cover image Constructing a Nervous System: A Memoir

Constructing a Nervous System: A Memoir

Margo Jefferson. Pantheon, $27 (208p) ISBN 978-1-5247-4817-3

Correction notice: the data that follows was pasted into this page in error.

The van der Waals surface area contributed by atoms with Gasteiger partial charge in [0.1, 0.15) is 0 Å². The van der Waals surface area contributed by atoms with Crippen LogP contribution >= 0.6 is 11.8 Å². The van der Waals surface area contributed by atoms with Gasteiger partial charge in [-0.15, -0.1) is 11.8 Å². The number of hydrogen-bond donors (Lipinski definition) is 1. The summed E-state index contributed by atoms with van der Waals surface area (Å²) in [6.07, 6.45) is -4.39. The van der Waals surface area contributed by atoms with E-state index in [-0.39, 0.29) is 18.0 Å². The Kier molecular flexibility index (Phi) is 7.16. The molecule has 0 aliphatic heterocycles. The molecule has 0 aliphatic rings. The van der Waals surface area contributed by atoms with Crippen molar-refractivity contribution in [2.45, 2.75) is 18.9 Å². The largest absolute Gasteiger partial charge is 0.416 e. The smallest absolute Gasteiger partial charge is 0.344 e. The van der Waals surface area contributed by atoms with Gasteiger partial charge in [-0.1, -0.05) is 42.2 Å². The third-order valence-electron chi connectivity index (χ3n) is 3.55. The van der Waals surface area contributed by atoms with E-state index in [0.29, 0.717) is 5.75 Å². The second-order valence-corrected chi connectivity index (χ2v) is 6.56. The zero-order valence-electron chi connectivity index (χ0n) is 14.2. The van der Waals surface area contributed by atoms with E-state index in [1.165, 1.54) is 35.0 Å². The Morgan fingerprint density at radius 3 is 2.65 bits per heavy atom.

Pulitzer Prize–winning critic and memoirist Jefferson (Negroland) refashions her nervous system into a “structure of recombinant thoughts, memories, feelings, sensations and words” in this bold and roving work. As most people refine their adult selves, she posits, they become calcified and set in their ways. To resist that—and instead “become a person of complex and stirring character”—Jefferson plunges deep into her “raw intimacies,” memories, and the histories of Black artists who have nurtured her creative and critical self throughout her life. Reflecting on her early love of jazz singer Ella Fitzgerald and pianist Bud Powell—whose chords “blaze[d] and blast[ed] through unsanctioned states of mind”—she ruminates on the ways their brilliance came up against society’s “firm constraints.” When contemplating Hattie McDaniel’s 1940 Oscar (“the first Academy Award nomination for our race”) for her role in Gone with the Wind, she wonders whether it was an “advance or setback” (settling on “both”). Most intriguing, though, is Jefferson’s self-aware refusal to write from a critic’s remove: when a discussion of Willa Cather’s writing tempts her to launch into lofty analysis, she interjects “STOP! Collect yourself, Professor Jefferson.” By inviting readers backstage, she creates a dance of memory and incisive cultural commentary that’s deeply and refreshingly personal. This gorgeous memoir elevates the form to new heights. (Apr.)